All we need to know is create a class that will implement IPostRequestHandler<AddToCart,Unit> and it will be invoked after the AddToCartHandler.

Now we can jump back over to our AddToCartHandler and remove the ILogger and the logging code.

Validation, Authorization, Whatever

Hopefully now you can see that we could extend this to have pre-handlers that may do data validation, authorization or whatever other responsibilities that probably shouldn’t be in your main handler.

Comments

All the source code for this series is available on Github.GitHub

If have another way of creating a pipeline or separating concerns from your handlers, please leave comment or let me know on twitter.


Why use Nancy?

NancyFXOn one of my posts showing how you can use Nancy with ASP.NET Core, David Anderson posted the following comment

I came across some Nancy blogpost last week and got curious about it and so looked on internet for more information. I wanted to know why should someone use Nancy and why plain asp.net core is not sufficient. So far every place I look I see the same introduction, you know that one with ‘…super-duper-happy-path…’. But to be honest it’s still not clear ‘why’? What is it that someone can not do in ASP.NET Core which is ‘super-duper’ in Nancy? What is hard or missing in ASP.NET Core which is easy or available in Nancy? The need of such a framework on top of ASP.NET Core is very vage to me.

I realized that I never really blogged about why I started using Nancy.  I hinted at it slightly in my post about ASP.NET Core MVC Attribute Routing, but not in much detail.

MVC & Web API Routing

Like most, I primarily used ASP.NET MVC and Web API.  When I got into creating more Web API’s, the first thing that started causing me trouble was routing.

The convention based routing employed is to define your routes in the RouteCollection.  This is the familiar default route that you might have used before.

The primary issue I had with defining routes and route templates up front, was I to defined them closer to the code that was actually executing at a given endpoint.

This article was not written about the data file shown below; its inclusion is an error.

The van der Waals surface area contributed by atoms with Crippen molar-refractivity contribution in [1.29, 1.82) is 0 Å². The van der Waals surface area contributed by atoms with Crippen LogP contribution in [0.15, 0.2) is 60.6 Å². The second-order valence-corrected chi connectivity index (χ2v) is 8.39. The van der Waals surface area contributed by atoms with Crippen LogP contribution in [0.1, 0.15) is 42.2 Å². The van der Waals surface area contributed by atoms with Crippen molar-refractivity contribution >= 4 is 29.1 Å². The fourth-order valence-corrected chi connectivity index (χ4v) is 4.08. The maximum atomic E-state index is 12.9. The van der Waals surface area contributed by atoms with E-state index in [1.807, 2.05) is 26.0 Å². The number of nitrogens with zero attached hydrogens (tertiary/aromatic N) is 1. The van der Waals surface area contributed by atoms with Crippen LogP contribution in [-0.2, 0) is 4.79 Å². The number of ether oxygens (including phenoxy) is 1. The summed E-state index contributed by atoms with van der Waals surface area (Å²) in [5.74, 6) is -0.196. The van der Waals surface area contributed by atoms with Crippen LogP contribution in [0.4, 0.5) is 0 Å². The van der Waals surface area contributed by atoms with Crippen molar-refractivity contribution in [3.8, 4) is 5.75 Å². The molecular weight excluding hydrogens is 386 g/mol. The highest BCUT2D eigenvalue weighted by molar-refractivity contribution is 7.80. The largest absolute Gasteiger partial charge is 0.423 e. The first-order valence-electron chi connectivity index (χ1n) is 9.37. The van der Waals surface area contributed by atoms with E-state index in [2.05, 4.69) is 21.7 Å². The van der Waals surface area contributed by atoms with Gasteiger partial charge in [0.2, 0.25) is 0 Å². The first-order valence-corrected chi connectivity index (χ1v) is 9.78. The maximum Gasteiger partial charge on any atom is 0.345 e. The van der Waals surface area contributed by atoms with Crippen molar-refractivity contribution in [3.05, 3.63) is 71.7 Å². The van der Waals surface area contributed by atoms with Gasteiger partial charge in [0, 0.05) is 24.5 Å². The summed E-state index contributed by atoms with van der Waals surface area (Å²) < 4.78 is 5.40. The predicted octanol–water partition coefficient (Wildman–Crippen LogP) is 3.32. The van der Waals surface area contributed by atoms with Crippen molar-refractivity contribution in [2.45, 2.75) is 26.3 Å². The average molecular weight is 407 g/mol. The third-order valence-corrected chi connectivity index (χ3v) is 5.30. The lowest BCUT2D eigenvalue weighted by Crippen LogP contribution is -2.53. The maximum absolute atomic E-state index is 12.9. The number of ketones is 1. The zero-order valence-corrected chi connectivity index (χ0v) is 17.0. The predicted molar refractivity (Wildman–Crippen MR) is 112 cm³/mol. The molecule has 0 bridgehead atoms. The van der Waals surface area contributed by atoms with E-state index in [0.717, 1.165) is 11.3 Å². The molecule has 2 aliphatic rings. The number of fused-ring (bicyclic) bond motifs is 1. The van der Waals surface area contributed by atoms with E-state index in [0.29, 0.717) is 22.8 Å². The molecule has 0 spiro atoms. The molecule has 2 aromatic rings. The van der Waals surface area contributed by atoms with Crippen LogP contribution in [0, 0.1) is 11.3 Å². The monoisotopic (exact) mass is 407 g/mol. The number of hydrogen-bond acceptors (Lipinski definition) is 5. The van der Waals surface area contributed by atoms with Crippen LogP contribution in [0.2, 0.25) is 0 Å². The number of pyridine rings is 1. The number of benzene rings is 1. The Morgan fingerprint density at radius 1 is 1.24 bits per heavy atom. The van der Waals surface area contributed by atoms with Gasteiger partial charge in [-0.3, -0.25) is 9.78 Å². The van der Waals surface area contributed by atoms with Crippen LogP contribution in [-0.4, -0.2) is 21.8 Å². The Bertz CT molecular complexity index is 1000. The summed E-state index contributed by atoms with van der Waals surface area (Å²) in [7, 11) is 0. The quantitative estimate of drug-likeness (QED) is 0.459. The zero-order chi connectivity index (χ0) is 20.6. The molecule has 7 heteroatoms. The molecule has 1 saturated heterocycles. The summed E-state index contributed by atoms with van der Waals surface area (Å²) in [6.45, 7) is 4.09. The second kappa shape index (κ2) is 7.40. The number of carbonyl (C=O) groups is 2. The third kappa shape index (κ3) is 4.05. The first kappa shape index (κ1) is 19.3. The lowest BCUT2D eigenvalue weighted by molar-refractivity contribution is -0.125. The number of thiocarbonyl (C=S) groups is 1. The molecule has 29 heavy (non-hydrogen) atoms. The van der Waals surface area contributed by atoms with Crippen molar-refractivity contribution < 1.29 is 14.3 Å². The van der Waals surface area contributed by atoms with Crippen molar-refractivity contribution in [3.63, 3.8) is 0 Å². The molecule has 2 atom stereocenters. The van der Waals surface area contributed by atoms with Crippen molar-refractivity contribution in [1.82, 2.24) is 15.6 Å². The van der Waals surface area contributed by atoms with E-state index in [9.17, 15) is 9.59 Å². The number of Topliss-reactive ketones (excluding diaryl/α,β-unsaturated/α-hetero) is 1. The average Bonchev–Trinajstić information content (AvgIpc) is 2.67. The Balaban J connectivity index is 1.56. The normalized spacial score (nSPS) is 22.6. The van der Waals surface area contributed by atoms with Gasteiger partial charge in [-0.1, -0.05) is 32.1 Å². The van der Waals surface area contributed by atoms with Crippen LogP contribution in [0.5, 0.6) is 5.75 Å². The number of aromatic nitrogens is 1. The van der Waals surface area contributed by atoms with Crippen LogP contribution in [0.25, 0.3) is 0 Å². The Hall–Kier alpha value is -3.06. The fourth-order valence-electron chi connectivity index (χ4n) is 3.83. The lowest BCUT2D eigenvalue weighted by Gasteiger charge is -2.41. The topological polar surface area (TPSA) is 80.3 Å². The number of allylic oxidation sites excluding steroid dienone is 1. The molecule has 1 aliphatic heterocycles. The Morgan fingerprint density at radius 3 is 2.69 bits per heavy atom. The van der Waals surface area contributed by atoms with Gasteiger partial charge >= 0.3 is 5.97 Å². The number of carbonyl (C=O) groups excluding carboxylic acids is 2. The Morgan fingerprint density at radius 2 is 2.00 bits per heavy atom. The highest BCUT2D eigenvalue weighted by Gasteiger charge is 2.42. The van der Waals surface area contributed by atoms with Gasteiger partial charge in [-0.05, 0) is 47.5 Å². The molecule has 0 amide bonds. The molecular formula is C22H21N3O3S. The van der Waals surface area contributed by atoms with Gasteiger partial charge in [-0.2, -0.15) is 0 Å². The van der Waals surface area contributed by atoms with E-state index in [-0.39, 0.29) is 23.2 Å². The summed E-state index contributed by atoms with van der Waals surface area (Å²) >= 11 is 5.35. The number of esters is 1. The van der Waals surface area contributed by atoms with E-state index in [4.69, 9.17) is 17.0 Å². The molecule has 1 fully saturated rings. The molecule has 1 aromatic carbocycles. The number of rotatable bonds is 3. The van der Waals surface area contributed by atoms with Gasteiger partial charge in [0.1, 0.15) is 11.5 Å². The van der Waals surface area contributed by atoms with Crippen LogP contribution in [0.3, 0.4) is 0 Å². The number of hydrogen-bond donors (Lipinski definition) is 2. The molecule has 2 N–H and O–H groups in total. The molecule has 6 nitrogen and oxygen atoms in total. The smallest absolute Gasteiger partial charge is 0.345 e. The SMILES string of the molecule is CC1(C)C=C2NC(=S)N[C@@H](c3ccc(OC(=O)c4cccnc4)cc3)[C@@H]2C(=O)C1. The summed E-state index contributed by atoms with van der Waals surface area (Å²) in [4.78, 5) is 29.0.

Route Attributes do ultimately solve this problem and from what I’ve read recently, this seems to be the common way most now define routes.  However, I’m simply not a fan of attributes in this situation.  I won’t get into the reasons why, as I don’t think starting an attribute war serves much purpose for this post.

Nancy Routes

When I first seen how you defined routes in Nancy, I realized it was exactly what I was looking for.

Routes are defined in the constructor of a module. In order to define a route in Nancy, you need to specify a Method + Pattern + Action + (optional) Condition.

They’re just endpoints…

When you look at a Nancy module, you could compare it to a MVC or Web API Controller, but it’s really nothing more than a place you can define HTTP Endpoints.

This means you can use Modules as Controllers and develop using your familiar MVC pattern, or you could use them as Web API’s.  You can have your endpoint do whatever you need and return whatever you want.

Simple

Nancy by default is really simple to use.  You need zero configuration to get started.  Zero.

Add a Nancy Module and you are off to the races.

I’ve made a couple different posts on how you can use Nancy along side Web API in ASP.NET 4, and how you can use it with ASP.NET Core.

ASP.NET Core

Back to the comment and the last sentence:

The need of such a framework on top of ASP.NET Core is very vage to me

Nancy doesn’t replaces ASP.NET Core, but it could replace your need for ASP.NET Core MVC.

With the application pipeline (middleware) in ASP.NET Core, this allows you to leverage many different components that serve different purposes all within your web application.

For example you could use Nancy, ASP.NET Core MVC, Static File Server and Authentication.

More Reasons

There are many more reasons and many considerations. I highly recommend reading a post by Jonathan Channon that covers different aspects.  The post that’s a tad old, but still very relevant.

I really enjoy the conversation I get in some of the comments.  Please leave a comment here or on twitter.